President Trump pushed the Australian prime minister during a recent telephone call to help Attorney General William P. Barr gather information for a Justice Department inquiry that Mr. Trump hopes will discredit the Mueller investigation, according to two American officials with knowledge of the call.
Attorney General William P. Barr said on Monday that there were “serious irregularities” at the federal jail in Manhattan where Jeffrey Epstein, the financier who was long dogged by accusations of sexual abuse of girls, was found dead on Saturday morning after he had apparently hanged himself.
President Trump asserted executive privilege on Wednesday in an effort to shield hidden portions of Robert S. Mueller III’s unredacted report and the evidence he collected from Congress. The assertion, Mr. Trump’s first use of the secrecy powers as president, came as the House Judiciary Committee is expected to vote Wednesday morning to recommend the House of Representatives hold Attorney General William P. Barr in contempt of Congress for defying a subpoena for the same material.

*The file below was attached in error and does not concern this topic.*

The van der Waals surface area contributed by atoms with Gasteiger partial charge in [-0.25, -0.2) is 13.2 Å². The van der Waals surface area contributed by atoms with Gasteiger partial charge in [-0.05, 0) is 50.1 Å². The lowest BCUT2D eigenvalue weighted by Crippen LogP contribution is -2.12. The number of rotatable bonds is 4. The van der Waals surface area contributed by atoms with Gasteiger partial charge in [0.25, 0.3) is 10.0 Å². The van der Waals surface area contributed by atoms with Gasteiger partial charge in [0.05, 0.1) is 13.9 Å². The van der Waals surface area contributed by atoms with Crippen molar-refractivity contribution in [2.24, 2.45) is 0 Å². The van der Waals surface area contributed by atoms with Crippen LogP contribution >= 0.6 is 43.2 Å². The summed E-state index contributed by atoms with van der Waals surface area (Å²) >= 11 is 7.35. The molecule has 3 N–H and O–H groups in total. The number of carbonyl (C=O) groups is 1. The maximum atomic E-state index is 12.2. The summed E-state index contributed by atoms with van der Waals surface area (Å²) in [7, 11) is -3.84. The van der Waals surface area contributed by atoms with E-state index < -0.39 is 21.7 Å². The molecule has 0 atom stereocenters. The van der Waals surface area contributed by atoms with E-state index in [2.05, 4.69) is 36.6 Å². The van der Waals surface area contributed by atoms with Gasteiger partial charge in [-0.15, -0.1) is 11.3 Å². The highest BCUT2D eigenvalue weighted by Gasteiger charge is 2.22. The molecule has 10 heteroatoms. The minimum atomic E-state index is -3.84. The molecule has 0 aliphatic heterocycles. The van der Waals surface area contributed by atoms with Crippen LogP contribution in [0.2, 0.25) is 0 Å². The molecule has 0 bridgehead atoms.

By now, it’s pretty clear that Attorney General Bill Barr thinks there was nothing unusual — let alone potentially criminal — about President Trump’s intervention in the federal Russia investigation. Not the repeated pushes to fire special counsel Robert Mueller, not the public fuming about being the innocent victim of a federal “witch hunt,” not the tweeted threats to the family of his former personal attorney.